Tuesday, July 15, 2014
The D.C. Circuit ruled today that a former teacher in the D.C. schools did not enjoy protection under the First Amendment after he was fired for sending an e-mail complaining about his principal's misrepresentation of student test scores to former Chancellor Michelle Rhee.
The teacher, Bruno Mpoy, had a long list of complaints against his principal, Donald Presswood, when he sent an e-mail to Rhee. Nearly all of these involved classroom conditions. But after Mpoy was fired (and undoubtedly aware of the first part of the Garcetti test and the D.C. Circuit's interpretation of it), he focused on this sentence in the e-mail:
Dr. Presswood, the principal of Ludlow Taylor, misrepresented students' performance and results on the DCCAS Alternative [the achievement test used to measure student learning and improvement].
Mpoy argued that this sentence was not written pursuant to his official responsibilities--and that he therefore jumped the first Garcetti hurdle by showing that he spoke "as a citizen." (As a threshold matter, in order for a public employee's speech to enjoy First Amendment protection, the employee must have spoken (1) as a citizen and (2) on a matter of public concern. Only then, if a plaintiff can so show, the court goes on to apply the free speech test, whether the government "had an adequate justification for treating the employee differently from any other member of the general public.")
The D.C. Circuit disagreed. The court ruled that Mpoy wrote this sentence in his capacity as an employee:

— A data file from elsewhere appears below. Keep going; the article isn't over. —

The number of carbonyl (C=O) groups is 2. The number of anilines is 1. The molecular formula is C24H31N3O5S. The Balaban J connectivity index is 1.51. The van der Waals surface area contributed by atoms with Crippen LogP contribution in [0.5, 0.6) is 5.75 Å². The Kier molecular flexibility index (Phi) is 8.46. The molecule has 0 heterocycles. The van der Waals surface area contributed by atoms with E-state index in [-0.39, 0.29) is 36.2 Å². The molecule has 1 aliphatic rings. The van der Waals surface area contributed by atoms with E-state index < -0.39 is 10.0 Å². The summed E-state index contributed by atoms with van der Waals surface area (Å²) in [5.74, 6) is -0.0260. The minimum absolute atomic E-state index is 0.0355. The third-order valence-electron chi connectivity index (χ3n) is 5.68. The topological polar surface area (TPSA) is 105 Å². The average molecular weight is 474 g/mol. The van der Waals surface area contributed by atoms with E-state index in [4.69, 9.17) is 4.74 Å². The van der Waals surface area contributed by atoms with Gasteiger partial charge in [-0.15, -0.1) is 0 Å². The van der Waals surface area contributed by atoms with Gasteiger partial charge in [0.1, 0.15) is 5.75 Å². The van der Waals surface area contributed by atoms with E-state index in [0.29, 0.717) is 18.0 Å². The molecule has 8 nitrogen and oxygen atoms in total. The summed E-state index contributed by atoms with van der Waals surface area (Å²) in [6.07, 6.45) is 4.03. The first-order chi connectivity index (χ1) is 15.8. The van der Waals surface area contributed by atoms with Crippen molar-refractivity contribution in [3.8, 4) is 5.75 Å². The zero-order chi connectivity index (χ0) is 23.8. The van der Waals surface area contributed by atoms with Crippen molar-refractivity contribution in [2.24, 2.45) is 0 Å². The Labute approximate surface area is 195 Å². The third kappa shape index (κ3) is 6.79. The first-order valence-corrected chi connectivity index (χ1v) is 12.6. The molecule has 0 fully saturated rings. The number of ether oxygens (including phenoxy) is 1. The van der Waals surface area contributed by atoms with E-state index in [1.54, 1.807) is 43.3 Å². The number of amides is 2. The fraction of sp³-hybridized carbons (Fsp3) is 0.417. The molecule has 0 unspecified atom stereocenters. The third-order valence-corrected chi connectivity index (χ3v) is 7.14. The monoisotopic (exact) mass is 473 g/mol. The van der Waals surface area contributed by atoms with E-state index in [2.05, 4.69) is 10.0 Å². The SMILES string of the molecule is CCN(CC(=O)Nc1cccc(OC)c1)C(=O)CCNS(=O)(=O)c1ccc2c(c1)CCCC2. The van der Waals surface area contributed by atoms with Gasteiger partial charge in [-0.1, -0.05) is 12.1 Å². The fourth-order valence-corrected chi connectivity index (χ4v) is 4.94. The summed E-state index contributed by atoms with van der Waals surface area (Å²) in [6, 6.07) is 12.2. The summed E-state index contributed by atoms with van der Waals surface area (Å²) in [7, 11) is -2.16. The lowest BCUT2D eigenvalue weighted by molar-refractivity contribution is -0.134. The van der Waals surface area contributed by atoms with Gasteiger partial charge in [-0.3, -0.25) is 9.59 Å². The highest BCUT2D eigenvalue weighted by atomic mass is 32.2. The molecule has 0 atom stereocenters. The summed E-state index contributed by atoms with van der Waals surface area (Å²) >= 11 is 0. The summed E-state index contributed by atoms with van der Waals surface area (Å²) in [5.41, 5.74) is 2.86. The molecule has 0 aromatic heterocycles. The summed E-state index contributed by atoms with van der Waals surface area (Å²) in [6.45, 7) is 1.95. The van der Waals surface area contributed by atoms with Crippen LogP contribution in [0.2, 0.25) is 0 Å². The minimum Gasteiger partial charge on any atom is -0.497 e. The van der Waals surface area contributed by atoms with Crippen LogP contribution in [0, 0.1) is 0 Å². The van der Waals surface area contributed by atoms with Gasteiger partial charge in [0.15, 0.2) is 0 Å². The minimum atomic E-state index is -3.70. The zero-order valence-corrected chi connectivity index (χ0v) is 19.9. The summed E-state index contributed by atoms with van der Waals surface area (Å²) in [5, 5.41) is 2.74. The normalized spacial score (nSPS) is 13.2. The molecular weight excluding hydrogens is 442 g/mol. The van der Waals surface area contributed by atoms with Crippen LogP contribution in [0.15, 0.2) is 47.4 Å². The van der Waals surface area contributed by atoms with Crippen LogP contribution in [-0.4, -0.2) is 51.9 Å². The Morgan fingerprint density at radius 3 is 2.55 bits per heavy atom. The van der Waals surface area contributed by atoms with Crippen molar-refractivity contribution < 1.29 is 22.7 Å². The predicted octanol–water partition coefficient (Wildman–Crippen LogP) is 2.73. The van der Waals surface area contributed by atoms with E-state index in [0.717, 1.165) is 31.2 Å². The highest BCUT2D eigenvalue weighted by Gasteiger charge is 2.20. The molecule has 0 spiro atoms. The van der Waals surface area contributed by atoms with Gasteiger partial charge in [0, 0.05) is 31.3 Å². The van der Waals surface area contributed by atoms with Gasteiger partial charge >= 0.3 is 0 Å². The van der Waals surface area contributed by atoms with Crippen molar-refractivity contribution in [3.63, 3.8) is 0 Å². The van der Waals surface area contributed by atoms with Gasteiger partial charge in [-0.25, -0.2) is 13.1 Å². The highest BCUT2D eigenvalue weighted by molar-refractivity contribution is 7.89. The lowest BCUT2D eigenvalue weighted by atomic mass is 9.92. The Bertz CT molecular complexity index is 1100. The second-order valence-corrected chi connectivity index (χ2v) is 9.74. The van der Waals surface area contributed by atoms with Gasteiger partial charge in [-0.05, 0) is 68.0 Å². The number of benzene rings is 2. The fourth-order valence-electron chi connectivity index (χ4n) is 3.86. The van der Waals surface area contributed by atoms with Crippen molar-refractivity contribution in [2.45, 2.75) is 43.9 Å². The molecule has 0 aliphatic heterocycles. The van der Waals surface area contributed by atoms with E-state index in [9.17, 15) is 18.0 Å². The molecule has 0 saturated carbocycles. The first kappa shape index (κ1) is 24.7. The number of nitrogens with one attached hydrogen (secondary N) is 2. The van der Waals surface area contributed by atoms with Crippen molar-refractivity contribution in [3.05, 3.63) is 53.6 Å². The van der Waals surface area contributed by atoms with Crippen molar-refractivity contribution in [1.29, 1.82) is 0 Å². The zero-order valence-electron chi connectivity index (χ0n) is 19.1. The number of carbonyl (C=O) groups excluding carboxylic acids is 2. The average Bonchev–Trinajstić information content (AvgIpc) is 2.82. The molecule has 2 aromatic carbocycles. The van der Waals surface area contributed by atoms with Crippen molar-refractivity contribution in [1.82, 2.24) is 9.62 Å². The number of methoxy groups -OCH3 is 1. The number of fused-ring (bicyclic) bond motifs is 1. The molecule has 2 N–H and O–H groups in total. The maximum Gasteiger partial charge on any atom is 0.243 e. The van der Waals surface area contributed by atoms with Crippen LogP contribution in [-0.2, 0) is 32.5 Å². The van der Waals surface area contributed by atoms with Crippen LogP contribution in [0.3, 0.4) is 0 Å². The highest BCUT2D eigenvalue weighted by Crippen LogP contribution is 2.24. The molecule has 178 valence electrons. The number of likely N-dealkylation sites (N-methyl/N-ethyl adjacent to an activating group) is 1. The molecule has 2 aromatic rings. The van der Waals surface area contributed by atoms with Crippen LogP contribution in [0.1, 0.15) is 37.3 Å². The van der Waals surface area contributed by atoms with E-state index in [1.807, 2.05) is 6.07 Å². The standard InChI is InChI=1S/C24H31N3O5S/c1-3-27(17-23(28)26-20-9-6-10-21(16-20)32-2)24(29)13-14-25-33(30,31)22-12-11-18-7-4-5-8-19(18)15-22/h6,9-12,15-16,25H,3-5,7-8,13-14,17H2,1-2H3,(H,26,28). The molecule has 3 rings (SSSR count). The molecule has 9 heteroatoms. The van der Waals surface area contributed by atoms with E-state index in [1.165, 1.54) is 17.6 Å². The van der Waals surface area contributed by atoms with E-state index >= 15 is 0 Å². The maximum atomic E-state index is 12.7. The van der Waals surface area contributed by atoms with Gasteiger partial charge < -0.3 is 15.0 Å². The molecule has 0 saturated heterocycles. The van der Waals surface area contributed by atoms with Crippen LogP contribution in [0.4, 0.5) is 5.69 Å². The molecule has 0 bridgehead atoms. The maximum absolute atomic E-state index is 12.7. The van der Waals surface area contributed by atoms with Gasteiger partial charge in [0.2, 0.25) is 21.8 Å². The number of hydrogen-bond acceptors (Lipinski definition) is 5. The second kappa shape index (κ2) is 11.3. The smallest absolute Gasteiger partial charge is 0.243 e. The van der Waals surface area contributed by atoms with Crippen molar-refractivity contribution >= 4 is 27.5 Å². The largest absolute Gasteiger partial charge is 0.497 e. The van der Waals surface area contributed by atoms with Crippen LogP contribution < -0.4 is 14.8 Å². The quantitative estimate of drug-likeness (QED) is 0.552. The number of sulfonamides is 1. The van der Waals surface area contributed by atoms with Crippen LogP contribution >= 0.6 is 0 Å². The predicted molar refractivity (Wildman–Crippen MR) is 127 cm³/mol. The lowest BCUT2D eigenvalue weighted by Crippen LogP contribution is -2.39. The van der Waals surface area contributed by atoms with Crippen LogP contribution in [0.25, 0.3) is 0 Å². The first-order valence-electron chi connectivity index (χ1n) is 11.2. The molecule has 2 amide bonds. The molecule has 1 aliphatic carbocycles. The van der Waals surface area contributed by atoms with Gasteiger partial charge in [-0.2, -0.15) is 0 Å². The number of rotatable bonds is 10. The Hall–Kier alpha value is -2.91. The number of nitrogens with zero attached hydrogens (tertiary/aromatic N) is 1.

In [the context of the e-mail], the sentence about the misrepresentation of the students' results was also plainly a greivance about Presswood's interference with Mpoy's duty to assess and ensure the achievement of his students.
That means that Mpoy didn't even get out of the gate under Garcetti. No citizen speech; no protected speech; no First Amendment protection.
The court added a section to address the recently decided Lane v. Franks. In that case, the Supreme Court held that the First Amendment "protects a public employee who provided truthful sworn testimony, compelled by subpoena," when testifying was outside the scope of the employee's "ordinary job responsibilities." The court considered the possibility that the adjective "ordinary" signalled a narrowing of the area of employee speech left unprotected by Garcetti.
But the court said that it didn't have to decide that; it ultimately didn't matter. That's because the school officials could reasonably believe that they could have fired Mpoy--and therefore enjoyed qualified immunity.